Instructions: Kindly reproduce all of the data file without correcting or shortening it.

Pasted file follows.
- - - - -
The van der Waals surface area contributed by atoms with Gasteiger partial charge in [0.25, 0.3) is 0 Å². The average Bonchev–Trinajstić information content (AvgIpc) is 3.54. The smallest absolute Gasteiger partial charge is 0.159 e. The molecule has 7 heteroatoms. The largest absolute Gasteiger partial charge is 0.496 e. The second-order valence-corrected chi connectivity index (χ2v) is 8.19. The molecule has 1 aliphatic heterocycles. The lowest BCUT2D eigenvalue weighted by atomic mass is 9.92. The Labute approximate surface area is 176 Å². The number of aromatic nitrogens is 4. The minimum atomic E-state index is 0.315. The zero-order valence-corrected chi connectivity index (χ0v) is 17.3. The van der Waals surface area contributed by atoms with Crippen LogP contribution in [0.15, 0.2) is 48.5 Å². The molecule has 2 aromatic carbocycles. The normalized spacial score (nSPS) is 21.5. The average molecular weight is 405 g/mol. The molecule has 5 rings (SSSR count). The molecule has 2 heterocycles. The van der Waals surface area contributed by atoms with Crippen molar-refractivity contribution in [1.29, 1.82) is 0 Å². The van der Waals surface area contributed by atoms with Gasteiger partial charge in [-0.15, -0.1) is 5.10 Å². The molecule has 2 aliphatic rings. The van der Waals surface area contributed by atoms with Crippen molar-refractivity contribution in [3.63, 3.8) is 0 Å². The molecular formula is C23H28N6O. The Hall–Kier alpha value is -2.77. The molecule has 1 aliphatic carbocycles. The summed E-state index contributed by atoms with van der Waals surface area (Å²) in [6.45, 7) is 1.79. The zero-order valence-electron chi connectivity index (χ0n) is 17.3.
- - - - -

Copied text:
The van der Waals surface area contributed by atoms with Gasteiger partial charge in [0.25, 0.3) is 0 Å². The average Bonchev–Trinajstić information content (AvgIpc) is 3.54. The smallest absolute Gasteiger partial charge is 0.159 e. The molecule has 7 heteroatoms. The largest absolute Gasteiger partial charge is 0.496 e. The second-order valence-corrected chi connectivity index (χ2v) is 8.19. The molecule has 1 aliphatic heterocycles. The lowest BCUT2D eigenvalue weighted by atomic mass is 9.92. The Labute approximate surface area is 176 Å². The number of aromatic nitrogens is 4. The minimum atomic E-state index is 0.315. The zero-order valence-corrected chi connectivity index (χ0v) is 17.3. The van der Waals surface area contributed by atoms with Crippen LogP contribution in [0.15, 0.2) is 48.5 Å². The molecule has 2 aromatic carbocycles. The normalized spacial score (nSPS) is 21.5. The average molecular weight is 405 g/mol. The molecule has 5 rings (SSSR count). The molecule has 2 heterocycles. The van der Waals surface area contributed by atoms with Crippen molar-refractivity contribution in [1.29, 1.82) is 0 Å². The van der Waals surface area contributed by atoms with Gasteiger partial charge in [-0.15, -0.1) is 5.10 Å². The molecule has 2 aliphatic rings. The van der Waals surface area contributed by atoms with Crippen molar-refractivity contribution in [3.63, 3.8) is 0 Å². The molecular formula is C23H28N6O. The Hall–Kier alpha value is -2.77. The molecule has 1 aliphatic carbocycles. The summed E-state index contributed by atoms with van der Waals surface area (Å²) in [6.45, 7) is 1.79. The zero-order valence-electron chi connectivity index (χ0n) is 17.3.